departed, but the new troops fared no better. The fort was abandoned
in August 1779.


The site of Fort Laurens, which had been
farmed, became a state memorial in 1917. In
1968, state funds were appropriated to
construct a museum, which was completed
in 1971. In 1972, archaeologist R. Michael
Gramly began to excavate the site. The
presumed location of the fort was found to
be incorrect; it was actually almost 200 feet
south, perilously close to the already
constructed museum. Two seasons of
digging unveiled the fort’s location, indicated
by the bark outline you see on the ground.
Many artifacts revealing the everyday life of
the garrison were uncovered and now can
be seen in the museum


The archaeologists uncovered many clues to how the fort
was constructed. It had palisaded walls made of unpeeled
logs, 10 to 20 inches in diameter, some of which were split
in half. They were placed against the inner wall of a trench
averaging 36 inches deep. Ditches surrounded both the
outside and inside of the fort wall, where earth was
“borrowed” to heap up against the stockade. On the outside
the ditch prevented attackers from running unimpeded up to
the fort wall or hiding at the base of the wall where
gunners could not safely fire down at them. On the inside,
the dirt was used to provide a ‘parapet’ for gunners to
stand on and fire over the fort wall. The log buildings, some
not completed until January 1779, featured floor joists laid
directly on the ground. Some barracks even had chimneys.
Officers and men lived apart, which was indicated by the
differences in the quality of the refuse found near each.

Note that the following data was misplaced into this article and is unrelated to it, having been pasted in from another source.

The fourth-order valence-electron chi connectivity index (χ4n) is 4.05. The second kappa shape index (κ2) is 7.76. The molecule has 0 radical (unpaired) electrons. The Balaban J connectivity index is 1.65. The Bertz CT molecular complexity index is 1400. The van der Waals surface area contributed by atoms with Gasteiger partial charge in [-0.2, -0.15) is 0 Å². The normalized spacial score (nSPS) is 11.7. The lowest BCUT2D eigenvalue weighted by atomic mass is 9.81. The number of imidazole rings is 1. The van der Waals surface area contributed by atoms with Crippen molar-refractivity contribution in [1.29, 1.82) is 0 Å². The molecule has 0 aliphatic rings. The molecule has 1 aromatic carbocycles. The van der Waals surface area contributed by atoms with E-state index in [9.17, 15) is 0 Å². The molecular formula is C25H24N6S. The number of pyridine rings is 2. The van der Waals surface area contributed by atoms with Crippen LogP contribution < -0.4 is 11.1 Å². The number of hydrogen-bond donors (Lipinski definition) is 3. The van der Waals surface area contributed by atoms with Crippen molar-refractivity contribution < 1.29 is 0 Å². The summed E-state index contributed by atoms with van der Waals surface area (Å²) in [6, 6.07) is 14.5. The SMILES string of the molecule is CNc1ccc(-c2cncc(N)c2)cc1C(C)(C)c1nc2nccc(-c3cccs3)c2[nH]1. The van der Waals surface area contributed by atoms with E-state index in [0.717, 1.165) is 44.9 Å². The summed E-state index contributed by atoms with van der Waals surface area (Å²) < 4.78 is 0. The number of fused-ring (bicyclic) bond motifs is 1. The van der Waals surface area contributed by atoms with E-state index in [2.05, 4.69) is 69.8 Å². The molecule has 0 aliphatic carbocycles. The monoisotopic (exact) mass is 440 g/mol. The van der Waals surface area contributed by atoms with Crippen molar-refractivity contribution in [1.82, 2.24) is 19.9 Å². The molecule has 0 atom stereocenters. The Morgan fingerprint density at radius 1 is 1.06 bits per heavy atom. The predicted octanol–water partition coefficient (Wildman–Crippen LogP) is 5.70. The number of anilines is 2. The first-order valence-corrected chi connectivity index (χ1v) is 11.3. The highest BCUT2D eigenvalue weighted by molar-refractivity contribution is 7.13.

These artifacts can now be seen in the museum.


The fort was designed by the French
military engineer Col. Louis Cambray-
Digny. The first sections constructed
were the corners, or bastions, which
served as strong points against attack.
a firing step, or elevated platform, was
built into each, where perhaps six to
eight riflemen could look over the
landscape to defend the fort. The
drawing shows eight postholes that
supported the step and a fire-baked
hearth where soldiers kept warm in the
nook beneath.


Twenty-one men died at Fort Laurens and were buried
here, the fort cemetery. Several remains were in single
or double burials, but a mass grave of at least 13
individuals is the resting place of an ill-fated wood-
gathering party who were ambushed by Indians
besieging the fort in February 1779. The graves were
excavated in 1973, 1984, and 1986, when this photo was
taken. It shows the juxtaposition of the cemetery,
hospital and museum. Except for the soldier in the grave
uncovered in 1973, who lies in the nearby tomb, the
other rest in a crypt inside the museum.


The 1976 Bicentennial of the American
Revolution was the occasion for the reburial of the
remains of the first Fort Laurens soldier excavated
in 1973. This fallen defender of the fort was
buried with full military honors by the Ohio
National Guard on June 26, 1976. The unknown
Patriot of the American Revolution personifies the
courage and perseverance of those who fought
and died for American independence.

Opening hours: Hours: May 1–October 31 Monday - Tuesday CLOSED Wednesday - Saturday 10 a.m. - 5 p.m. Sunday 12 p.m. - 5 p.m. Open Holidays (Memorial Day, July 4, Labor Day)12 p.m.- p.m. Closed Holidays (New Year's Day, Thanksgiving, Christmas, Monday holidays unless

Open all year: No

Related web-page: [Web Link]

Wikipedia link:: [Web Link]